At least 350,209 people have been killed in 10 years of war in Syria, the UN says in its first official death toll since 2014.
Its human rights chief cautioned the figure is "certainly an under-count of the actual number of killings".
A leading but unofficial UK-based monitoring group recently put the death toll at over 606,000.
The war in Syria has largely wound down with just a single province now controlled by jihadists and rebels.
At its height in 2015, armed groups had taken over large swathes of the country, but the intervention of Russia in an aerial campaign on the side of Syrian President Bashar al-Assad turned the tide in his favour.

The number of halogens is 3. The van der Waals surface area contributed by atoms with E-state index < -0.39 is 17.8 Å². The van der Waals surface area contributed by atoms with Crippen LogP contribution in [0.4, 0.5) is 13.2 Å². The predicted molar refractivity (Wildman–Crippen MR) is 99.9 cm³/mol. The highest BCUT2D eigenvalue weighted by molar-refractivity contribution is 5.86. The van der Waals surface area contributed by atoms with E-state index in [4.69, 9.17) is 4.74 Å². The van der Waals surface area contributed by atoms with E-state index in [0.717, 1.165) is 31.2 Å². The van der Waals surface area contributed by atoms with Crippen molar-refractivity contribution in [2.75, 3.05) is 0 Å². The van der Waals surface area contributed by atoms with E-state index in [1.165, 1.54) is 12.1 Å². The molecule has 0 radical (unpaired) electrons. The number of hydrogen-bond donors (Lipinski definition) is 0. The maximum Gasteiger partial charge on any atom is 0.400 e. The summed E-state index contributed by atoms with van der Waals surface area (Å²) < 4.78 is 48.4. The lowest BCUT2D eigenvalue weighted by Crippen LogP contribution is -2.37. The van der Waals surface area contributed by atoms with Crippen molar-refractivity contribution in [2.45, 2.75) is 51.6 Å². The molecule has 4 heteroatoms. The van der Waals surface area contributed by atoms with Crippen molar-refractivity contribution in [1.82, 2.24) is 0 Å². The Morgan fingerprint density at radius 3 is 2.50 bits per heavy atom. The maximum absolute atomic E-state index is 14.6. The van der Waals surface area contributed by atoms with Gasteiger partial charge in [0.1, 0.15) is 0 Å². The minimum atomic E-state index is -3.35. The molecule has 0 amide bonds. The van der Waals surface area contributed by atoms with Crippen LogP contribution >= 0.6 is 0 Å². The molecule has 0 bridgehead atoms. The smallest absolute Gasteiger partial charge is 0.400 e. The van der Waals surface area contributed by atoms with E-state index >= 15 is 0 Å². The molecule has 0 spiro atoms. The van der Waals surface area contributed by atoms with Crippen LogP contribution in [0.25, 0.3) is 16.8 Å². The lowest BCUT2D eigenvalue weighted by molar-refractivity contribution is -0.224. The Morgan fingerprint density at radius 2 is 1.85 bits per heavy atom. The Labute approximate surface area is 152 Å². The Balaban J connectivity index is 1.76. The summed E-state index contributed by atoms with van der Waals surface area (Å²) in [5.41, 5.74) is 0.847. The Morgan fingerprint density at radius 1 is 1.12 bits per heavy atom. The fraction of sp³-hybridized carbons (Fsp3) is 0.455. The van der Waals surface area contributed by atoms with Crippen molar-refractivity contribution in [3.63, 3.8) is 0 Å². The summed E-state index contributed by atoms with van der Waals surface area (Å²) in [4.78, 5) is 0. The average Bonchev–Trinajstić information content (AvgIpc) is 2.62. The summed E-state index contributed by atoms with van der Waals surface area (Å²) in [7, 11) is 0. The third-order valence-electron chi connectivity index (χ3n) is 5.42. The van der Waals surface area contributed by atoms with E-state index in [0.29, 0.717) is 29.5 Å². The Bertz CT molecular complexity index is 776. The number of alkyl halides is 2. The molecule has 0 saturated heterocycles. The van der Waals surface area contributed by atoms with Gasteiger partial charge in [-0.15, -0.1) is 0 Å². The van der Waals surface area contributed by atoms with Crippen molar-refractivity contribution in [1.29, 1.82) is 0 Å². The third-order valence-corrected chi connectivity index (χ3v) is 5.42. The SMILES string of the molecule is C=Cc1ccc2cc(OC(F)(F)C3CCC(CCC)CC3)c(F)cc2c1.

The fighting began in March 2011 when opposition supporters took up arms after security forces opened fire on demonstrators demanding more freedoms under President Assad's authoritarian rule.
The UN officially stopped counting deaths in the conflict in January 2014 because, it said, it had become impossible to accurately document the constantly growing toll, relying as it had been on the co-operation of a diminishing number of non-governmental groups on the ground to do so.
In March this year, when the war reached its tenth year, the UN Human Rights Council (HRC) requested the human rights office resume trying to determine the number of people killed.